The country declared a state of emergency in April 2020 to curb the pandemic. During this period, residents were encouraged to work remotely, and commercial businesses were to shorten their operation hours or close entirely.
Researchers found that this stay-at-home request led to increased alcohol and snack consumption, but residents were also found to be eating better in general, with well-balanced diet and sticking to a habit of eating three main meals a day.
There was a second wave of COVID-19 infections in July 2020, but instead of declaring a state of emergency, the authorities opted for a voluntary restraint of the public to practice basic public health measures and called for restaurants to reduce their operating hours.
“Our findings suggest that close monitoring for further health outcomes and age-appropriate measures to encourage favourable health behaviours is needed,” they wrote in the journal Nutrients.
An online survey was conducted in September 2020 involving 10,000 Japanese citizens on their lifestyle habits before the pandemic (around January 2020), during the stay-at-home request period (April to May 2020), and after the stay-at-home request period (September 2020).
Participants were adults aged 20 years and above who had not been infected by COVID-19 at the time of survey.
The survey included questions on dietary habits, at-home hours, changes in body weight, amount of time spent on physical activity, anxiety about COVID-19 infection, and sleep duration.
For questions on food intake, subjects were asked to indicate if they had increased or decreased intake of certain foods.
Particpants were divided into the extended at-home hours group (34%), and the non-extended at-home hours group respectively.
For people in the extended at-home hours group, the average at-home hours were 18.4 ± 4.1, which was 6.3 hours longer.
Even in September 2020, four months after the state of emergency, “we assumed that people’s lives were returning to normal. However, our study revealed that only 40.6% of respondents with extended at-home hours returned to normal at-home hours.”
This cross-sectional survey was conducted by Rakuten Insight (Tokyo, Japan), an online research company.
During the stay-at-home request period, a higher proportion of people in the extended group reported an increase in alcohol consumption, and this trend continued.
Researchers said this behaviour may have surfaced due to stress and boredom, “even after the stay-at-home request period, the proportion of individuals with increased alcohol consumption did not decrease, particularly among younger age groups. This may need close monitoring for the longer-term impact of increased alcohol intake.”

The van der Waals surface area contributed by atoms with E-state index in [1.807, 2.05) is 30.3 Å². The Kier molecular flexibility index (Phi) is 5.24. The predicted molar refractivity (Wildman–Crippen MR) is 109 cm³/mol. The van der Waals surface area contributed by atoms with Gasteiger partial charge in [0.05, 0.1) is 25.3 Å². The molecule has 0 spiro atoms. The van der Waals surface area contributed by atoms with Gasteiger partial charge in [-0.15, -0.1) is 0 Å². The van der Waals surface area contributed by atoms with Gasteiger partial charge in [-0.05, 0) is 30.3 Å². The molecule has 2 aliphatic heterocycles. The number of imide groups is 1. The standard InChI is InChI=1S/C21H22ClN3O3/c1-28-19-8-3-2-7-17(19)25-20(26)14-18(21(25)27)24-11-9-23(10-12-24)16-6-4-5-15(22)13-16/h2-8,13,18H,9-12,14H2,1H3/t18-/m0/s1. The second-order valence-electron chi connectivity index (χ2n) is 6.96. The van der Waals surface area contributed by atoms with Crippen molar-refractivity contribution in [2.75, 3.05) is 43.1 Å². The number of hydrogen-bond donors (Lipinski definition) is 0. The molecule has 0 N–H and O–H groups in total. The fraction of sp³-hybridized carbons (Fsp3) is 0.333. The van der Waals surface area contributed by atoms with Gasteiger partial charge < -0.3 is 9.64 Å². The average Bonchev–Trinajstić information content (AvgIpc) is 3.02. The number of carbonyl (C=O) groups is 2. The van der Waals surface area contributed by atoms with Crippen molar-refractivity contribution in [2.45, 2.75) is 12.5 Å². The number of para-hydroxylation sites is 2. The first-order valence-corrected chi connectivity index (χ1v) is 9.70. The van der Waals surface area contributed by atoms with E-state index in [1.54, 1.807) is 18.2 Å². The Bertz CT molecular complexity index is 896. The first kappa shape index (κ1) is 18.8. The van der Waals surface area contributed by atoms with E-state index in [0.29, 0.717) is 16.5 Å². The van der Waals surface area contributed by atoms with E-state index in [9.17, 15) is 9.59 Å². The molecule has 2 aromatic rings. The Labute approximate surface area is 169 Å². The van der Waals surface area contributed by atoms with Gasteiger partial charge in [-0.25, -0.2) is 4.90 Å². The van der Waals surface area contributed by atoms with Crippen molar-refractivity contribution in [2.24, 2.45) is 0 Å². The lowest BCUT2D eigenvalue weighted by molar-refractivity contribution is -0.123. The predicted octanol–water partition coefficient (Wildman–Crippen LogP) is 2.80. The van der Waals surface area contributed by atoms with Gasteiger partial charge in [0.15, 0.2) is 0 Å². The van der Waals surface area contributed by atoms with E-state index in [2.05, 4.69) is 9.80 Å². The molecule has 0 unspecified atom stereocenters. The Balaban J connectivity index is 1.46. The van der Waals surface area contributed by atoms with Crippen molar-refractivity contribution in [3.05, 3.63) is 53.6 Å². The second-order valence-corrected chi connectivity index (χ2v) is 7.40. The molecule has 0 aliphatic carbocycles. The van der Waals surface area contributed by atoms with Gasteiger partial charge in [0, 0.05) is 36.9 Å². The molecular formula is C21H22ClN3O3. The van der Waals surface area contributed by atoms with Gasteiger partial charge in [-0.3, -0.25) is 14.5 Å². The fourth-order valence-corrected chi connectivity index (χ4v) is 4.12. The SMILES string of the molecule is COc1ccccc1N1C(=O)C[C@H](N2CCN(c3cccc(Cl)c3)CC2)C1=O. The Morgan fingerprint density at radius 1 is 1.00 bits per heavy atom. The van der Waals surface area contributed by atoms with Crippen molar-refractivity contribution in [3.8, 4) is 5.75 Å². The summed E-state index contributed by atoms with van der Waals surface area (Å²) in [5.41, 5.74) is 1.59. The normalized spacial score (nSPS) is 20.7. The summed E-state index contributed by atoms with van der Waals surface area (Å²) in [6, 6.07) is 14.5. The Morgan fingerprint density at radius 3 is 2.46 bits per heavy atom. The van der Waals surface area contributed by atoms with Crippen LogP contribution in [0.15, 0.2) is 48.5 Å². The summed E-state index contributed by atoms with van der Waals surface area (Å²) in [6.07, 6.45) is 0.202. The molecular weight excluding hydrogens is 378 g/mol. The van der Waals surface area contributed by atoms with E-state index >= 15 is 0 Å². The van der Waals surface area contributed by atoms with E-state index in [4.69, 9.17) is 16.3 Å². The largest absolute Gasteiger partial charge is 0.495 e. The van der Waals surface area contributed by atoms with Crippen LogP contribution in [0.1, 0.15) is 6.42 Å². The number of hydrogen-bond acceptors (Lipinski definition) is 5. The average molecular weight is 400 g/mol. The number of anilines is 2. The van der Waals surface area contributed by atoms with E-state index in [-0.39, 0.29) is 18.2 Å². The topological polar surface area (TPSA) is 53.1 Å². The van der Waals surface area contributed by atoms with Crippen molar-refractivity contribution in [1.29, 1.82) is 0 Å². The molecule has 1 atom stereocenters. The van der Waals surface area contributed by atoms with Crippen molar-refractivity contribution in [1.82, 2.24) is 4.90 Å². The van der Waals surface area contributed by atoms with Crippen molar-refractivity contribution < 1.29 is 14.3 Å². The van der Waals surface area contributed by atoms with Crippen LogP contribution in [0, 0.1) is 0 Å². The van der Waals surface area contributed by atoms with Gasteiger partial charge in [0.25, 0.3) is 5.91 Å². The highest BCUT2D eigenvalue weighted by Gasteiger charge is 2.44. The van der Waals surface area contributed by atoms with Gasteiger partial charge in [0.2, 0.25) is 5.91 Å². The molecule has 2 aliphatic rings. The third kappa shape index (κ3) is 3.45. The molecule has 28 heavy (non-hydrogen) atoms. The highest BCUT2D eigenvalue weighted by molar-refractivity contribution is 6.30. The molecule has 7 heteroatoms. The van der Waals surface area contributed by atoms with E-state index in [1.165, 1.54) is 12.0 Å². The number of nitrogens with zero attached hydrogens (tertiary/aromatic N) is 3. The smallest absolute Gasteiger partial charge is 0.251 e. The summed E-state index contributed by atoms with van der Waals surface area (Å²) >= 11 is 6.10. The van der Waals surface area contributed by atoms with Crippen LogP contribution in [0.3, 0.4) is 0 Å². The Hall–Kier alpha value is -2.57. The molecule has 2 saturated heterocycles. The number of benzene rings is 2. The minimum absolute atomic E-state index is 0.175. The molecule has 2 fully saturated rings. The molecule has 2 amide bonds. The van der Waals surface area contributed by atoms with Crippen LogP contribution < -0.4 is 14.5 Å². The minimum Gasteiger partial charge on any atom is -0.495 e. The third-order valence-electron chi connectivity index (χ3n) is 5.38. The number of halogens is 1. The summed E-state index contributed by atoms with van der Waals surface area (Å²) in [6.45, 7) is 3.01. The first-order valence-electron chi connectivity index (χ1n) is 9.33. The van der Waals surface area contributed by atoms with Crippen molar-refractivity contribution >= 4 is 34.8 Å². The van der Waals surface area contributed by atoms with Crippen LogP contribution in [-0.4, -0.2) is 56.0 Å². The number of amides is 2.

Participants in the extended hours group reported three times increase in the frequency of snacking compared to the non-extended group. This proportion decreased by about half after the stay-at-home request period.
More than 25% of participants in the extended group reported increased consumption of cereals, salty snacks, and confectionery during the stay-at-home request period.
The increase in unhealthy food consumption during lockdown was associated with changes in mood including lack of motivation, anxiety, and boredom according to researchers.
Despite the negative dietary habits picked up during the stay-at-home request period, there was a positive effect.
Participants in the extended hours group reported an increase in eating a well-balanced diet and the habit of eating three meals a day, which is five times higher compared to those in the non-extended hours group.
Participants with extended at-home hours also reported an increase in vegetable, fruit, and dairy consumption.
“A healthy diet with more vegetables and fruits is also associated with an increased intake of home-cooked food, which due to increased at-home hours, allowed for more time for cooking and eating at home,” researchers explained.
Return to normal?
These findings suggest that spending more time at home had positive effects such as improvement of eating habits, but also negative effects such as increase in snacking and alcohol intake.
It also appears that while positive changes soon faded, the negative ones did not.
This study depended on self-reported responses which may have included subjective bias.
“The stay-at-home request made people not only stay at home on an individual level, but also made restaurants, gyms, public and amusement facilities, and tourist businesses close or shorten their operating hours. These situations might have caused the changes in dietary habits found in our results,” researchers said.
Despite these limitations, this study is the first to report longitudinal changes in lifestyle habits with regard to at-home hours.
“Association between Lifestyle Changes and at-Home Hours during and after the State of Emergency Due to the COVID-19 Pandemic in Japan”
Authors: Chiharu Nishijima, et al.